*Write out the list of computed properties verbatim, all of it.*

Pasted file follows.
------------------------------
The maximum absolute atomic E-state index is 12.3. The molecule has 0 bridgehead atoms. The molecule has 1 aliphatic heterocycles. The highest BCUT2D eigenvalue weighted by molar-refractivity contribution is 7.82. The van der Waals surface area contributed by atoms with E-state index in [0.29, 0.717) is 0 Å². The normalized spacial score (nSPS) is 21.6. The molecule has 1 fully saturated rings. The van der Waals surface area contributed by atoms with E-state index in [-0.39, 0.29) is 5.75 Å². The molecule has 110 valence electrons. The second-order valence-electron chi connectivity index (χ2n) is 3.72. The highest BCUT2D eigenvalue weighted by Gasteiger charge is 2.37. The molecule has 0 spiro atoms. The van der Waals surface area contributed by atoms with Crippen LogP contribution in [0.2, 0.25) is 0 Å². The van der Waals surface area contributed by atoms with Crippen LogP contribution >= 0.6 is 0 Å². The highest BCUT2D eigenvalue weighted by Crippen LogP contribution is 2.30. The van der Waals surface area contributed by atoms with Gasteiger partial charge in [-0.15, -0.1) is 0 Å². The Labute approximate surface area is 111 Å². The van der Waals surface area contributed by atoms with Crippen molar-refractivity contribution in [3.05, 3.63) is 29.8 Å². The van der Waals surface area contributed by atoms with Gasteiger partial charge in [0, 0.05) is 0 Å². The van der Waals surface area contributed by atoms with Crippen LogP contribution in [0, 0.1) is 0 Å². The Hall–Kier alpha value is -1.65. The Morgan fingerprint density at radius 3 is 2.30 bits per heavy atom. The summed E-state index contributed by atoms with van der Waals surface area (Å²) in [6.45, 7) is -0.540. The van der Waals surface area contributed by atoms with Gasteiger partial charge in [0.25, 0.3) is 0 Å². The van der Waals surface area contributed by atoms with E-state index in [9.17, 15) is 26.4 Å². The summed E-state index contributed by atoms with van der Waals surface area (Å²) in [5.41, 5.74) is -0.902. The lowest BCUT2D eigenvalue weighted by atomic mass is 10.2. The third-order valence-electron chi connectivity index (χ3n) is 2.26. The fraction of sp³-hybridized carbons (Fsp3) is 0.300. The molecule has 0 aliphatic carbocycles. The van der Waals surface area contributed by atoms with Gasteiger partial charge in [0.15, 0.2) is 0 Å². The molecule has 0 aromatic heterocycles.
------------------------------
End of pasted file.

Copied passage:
The maximum absolute atomic E-state index is 12.3. The molecule has 0 bridgehead atoms. The molecule has 1 aliphatic heterocycles. The highest BCUT2D eigenvalue weighted by molar-refractivity contribution is 7.82. The van der Waals surface area contributed by atoms with E-state index in [0.29, 0.717) is 0 Å². The normalized spacial score (nSPS) is 21.6. The molecule has 1 fully saturated rings. The van der Waals surface area contributed by atoms with E-state index in [-0.39, 0.29) is 5.75 Å². The molecule has 110 valence electrons. The second-order valence-electron chi connectivity index (χ2n) is 3.72. The highest BCUT2D eigenvalue weighted by Gasteiger charge is 2.37. The molecule has 0 spiro atoms. The van der Waals surface area contributed by atoms with Crippen LogP contribution in [0.2, 0.25) is 0 Å². The van der Waals surface area contributed by atoms with Crippen LogP contribution >= 0.6 is 0 Å². The highest BCUT2D eigenvalue weighted by Crippen LogP contribution is 2.30. The van der Waals surface area contributed by atoms with Gasteiger partial charge in [-0.15, -0.1) is 0 Å². The Labute approximate surface area is 111 Å². The van der Waals surface area contributed by atoms with Crippen molar-refractivity contribution in [3.05, 3.63) is 29.8 Å². The van der Waals surface area contributed by atoms with Gasteiger partial charge in [0, 0.05) is 0 Å². The van der Waals surface area contributed by atoms with Crippen LogP contribution in [0, 0.1) is 0 Å². The Hall–Kier alpha value is -1.65. The Morgan fingerprint density at radius 3 is 2.30 bits per heavy atom. The summed E-state index contributed by atoms with van der Waals surface area (Å²) in [6.45, 7) is -0.540. The van der Waals surface area contributed by atoms with Gasteiger partial charge in [0.25, 0.3) is 0 Å². The van der Waals surface area contributed by atoms with E-state index in [9.17, 15) is 26.4 Å². The summed E-state index contributed by atoms with van der Waals surface area (Å²) in [5.41, 5.74) is -0.902. The lowest BCUT2D eigenvalue weighted by atomic mass is 10.2. The third-order valence-electron chi connectivity index (χ3n) is 2.26. The fraction of sp³-hybridized carbons (Fsp3) is 0.300. The molecule has 0 aliphatic carbocycles. The van der Waals surface area contributed by atoms with Gasteiger partial charge in [0.15, 0.2) is 0 Å². The molecule has 0 aromatic heterocycles.